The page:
Something is missing from the estimates of future sea level rise in the recent report by the Intergovernmental Panel on Climate Change: the potentially catastrophic impact of a rapid melt of the Greenland and Antarctic ice sheets.
The IPCC asserts that melting by dynamic processes is too poorly understood to be included in scientific simulations, but many scientists disagree and believe that the report underestimates the threat that global warming will pose to coastal cities over the next century. Dynamic melting begins at the base of an ice sheet, where it meets the ground. As ice turns to water, the whole sheet can move as if part of a stream.
Sea level could rise rapidly if dynamic melting pushes ice from land to ocean.
“The IPCC does not include dynamic processes where the ice flows rather than melts,” said Michael Oppenheimer, a geoscientist at Princeton University. “The bottom line is that the ice sheets are a big threat.” Oppenheimer estimates that the volume of water trapped in the Greenland ice sheet is equivalent to over twenty feet in sea level rise, and the western Antarctic ice sheet is equivalent to about fifteen feet.
The IPCC report estimates that sea level will increase between seven inches and two feet by the year 2100.
Ice sheet flow was omitted from the report despite recent observations of the thinning of ice shelves and streams because some scientists are concerned that these are “transient effects,” not necessarily due to global warming, according to Jonathan Gregory. Gregory, a meteorologist at the University of Reading in England, is an author of the report who thinks sea level changes will be slow. “Sea level is more of a long-term issue,” he said. “The time scale for ice sheets to melt is centuries.”
Aside from dynamic melting, global warming largely raises sea level through two other processes: the gradual melting of ice sheets and the thermal expansion of the oceans because of increased temperature. Imagine the ocean as a big fishbowl- the volume of water would increase by both adding melt from ice initially stored outside the bowl and by heating the fishbowl itself.
According to Dean Roemmich, an expert on ocean currents at the Scripps Institute of Oceanography in California, one quarter of the inch-per-decade sea level rise over most of the 20th century is from thermal expansion and the remainder is due to gradual melting of ice. This combination of melting and expansion caused sea level to rise between an estimated six and nine inches over the course of the last century.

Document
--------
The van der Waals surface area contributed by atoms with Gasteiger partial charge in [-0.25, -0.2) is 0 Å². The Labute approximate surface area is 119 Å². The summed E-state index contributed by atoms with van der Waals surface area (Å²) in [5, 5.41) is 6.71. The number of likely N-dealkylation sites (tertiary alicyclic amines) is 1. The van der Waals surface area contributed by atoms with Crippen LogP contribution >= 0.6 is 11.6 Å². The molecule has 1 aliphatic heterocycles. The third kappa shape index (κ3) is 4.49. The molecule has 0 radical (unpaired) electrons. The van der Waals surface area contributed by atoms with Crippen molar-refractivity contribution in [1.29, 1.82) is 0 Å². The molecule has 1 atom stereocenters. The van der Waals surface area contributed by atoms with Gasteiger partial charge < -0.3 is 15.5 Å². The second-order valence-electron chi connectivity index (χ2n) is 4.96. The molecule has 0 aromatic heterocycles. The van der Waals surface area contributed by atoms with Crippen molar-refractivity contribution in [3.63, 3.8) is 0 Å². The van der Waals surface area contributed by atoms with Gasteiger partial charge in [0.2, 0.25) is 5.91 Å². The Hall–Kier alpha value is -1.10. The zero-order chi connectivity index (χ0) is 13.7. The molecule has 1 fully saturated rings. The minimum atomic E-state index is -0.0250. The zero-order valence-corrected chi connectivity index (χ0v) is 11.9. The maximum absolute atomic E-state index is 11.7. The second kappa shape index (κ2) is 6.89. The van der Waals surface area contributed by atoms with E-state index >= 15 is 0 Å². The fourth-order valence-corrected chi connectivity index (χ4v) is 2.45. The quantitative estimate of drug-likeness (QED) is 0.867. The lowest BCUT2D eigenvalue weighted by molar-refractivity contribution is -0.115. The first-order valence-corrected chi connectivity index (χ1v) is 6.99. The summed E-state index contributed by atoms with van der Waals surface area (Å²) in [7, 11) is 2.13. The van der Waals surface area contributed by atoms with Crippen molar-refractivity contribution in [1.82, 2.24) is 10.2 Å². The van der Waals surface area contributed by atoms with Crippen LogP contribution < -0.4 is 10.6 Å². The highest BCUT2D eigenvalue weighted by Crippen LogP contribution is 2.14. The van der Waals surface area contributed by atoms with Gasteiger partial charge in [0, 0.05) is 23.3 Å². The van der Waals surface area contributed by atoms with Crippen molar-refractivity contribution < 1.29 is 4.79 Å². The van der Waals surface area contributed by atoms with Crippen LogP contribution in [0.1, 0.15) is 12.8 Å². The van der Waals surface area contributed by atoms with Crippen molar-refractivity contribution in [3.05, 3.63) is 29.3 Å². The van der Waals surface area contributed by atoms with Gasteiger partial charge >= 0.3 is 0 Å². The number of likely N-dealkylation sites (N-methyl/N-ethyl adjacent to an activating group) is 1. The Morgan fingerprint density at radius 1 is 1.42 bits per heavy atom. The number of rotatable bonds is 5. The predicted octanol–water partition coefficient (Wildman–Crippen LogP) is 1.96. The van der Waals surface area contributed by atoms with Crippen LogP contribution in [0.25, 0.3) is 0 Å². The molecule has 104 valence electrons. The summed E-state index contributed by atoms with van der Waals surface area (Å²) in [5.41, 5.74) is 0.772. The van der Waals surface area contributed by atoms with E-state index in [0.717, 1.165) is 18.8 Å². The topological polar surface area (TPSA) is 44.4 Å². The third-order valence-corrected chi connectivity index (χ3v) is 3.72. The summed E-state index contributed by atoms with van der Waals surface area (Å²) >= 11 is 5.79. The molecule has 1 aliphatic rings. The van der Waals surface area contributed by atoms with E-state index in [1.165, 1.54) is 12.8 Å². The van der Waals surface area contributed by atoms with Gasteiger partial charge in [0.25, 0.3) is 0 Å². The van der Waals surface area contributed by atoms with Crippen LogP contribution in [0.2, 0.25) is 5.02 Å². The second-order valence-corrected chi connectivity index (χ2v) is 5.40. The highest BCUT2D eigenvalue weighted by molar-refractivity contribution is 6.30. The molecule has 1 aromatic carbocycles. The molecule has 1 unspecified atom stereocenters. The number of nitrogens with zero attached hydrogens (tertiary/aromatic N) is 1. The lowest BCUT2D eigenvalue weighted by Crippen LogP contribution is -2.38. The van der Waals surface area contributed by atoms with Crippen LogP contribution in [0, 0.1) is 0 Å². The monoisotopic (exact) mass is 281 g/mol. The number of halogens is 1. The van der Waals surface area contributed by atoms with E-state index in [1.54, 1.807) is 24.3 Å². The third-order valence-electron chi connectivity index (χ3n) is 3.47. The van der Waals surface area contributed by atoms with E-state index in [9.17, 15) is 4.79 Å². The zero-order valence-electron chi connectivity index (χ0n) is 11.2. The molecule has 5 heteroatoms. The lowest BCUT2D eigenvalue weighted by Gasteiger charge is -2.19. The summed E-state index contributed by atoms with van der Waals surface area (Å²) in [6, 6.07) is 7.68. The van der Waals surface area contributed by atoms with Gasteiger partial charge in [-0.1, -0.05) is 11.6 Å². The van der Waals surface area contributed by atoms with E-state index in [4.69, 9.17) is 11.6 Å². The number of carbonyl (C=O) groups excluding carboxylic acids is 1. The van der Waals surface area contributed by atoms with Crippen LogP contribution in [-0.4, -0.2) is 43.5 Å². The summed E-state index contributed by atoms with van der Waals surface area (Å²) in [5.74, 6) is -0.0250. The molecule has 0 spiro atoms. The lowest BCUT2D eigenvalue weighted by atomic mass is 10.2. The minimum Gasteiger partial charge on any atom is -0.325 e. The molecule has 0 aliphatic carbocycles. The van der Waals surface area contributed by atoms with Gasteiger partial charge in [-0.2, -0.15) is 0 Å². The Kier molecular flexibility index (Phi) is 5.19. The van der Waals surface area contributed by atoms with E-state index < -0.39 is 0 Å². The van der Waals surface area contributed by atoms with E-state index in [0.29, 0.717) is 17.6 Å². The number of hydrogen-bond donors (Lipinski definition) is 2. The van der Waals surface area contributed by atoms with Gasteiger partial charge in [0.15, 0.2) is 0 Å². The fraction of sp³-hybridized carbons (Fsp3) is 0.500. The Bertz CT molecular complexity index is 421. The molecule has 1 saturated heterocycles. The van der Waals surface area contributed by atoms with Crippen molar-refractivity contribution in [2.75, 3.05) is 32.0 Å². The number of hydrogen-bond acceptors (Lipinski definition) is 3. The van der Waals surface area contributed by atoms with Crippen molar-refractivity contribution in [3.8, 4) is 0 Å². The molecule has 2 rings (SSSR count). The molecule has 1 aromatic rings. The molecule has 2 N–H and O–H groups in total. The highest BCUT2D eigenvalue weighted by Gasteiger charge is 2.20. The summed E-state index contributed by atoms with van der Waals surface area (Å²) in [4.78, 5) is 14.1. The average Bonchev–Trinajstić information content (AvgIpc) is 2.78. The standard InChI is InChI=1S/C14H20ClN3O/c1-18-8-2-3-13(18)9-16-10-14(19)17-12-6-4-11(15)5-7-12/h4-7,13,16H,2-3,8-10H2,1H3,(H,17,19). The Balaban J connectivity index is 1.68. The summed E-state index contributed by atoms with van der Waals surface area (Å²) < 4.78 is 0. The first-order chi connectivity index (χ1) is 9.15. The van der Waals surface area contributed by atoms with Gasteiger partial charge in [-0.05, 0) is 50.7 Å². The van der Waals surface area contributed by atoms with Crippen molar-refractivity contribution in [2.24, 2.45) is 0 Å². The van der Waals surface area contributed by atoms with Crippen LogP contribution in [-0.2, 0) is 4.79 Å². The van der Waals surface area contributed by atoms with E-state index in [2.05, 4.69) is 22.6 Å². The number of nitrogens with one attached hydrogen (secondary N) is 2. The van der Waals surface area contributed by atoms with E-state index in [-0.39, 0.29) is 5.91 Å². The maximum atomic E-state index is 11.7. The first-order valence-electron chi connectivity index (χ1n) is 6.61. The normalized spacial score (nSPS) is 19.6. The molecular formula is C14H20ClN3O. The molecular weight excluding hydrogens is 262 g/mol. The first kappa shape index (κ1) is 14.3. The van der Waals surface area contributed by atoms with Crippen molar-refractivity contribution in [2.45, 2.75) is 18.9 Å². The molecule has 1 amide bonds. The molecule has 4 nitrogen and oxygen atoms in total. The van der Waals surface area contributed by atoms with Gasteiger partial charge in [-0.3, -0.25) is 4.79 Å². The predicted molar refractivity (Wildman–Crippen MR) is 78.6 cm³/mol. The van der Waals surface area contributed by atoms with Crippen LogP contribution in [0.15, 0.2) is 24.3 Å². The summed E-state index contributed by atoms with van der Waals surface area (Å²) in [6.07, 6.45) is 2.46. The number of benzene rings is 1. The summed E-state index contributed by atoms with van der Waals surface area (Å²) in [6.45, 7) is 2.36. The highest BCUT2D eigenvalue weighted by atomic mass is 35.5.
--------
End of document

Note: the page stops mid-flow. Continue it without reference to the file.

“When we talk about global warming, we are talking mostly of the oceans because the atmosphere has little capacity to hold heat,” explains Roemmich. He and other scientists estimate the oceans have absorbed more than eighty percent of the heat produced by human emissions.
One problem in projecting oceanic change is that no one is sure exactly how and where warmer temperatures will influence thermal expansion in the oceans. “Heat is not stored uniformly throughout the ocean,” explained University of Reading’s Gregory; the current models just aren’t good enough yet. An international group chaired by Roemmich has deployed about 3,000 flotation devices to collect data on the oceans, which Gregory said should help refine future models of sea level change.
But the ice sheets are “already frittering away at the edges, adding to sea level rise,” emphasized Princeton’s Oppenheimer. Glaciers are shrinking and ice shelves such as the Larsen B, a shelf about the size of Yosemite National Park, are falling into the seas, he says.
Ice movement was incorporated into the models of a study published this January in the journal Science by Stefan Rahmstorf of the Potsdam Institute for Climate Impact Research in Germany. His team projects a sea level rise between twenty inches and four and a half feet by the end of the 21st century. This is faster than the current IPCC predictions. Furthermore, a recent review by Rahmstorf and colleagues demonstrates that sea level rise has been following the upper limits of previous predictions—such as those from the 2001 IPCC report.
“What we are doing is irreversible,” warned Oppenheimer. “The last time the earth was as warm as it will get this century, the sea level was four to six meters [or 12 to 18 feet] higher.” That was 125,000 years ago. At that point in earth’s history, of course, there weren’t billions of human beings living on the earth’s coasts. Today, for example, an 18-foot increase in sea level would swamp the barrier islands south of Long Island and flood JFK International Airport.
This article is provided by Scienceline, a project of New York University's Science, Health and Environmental Reporting Program.
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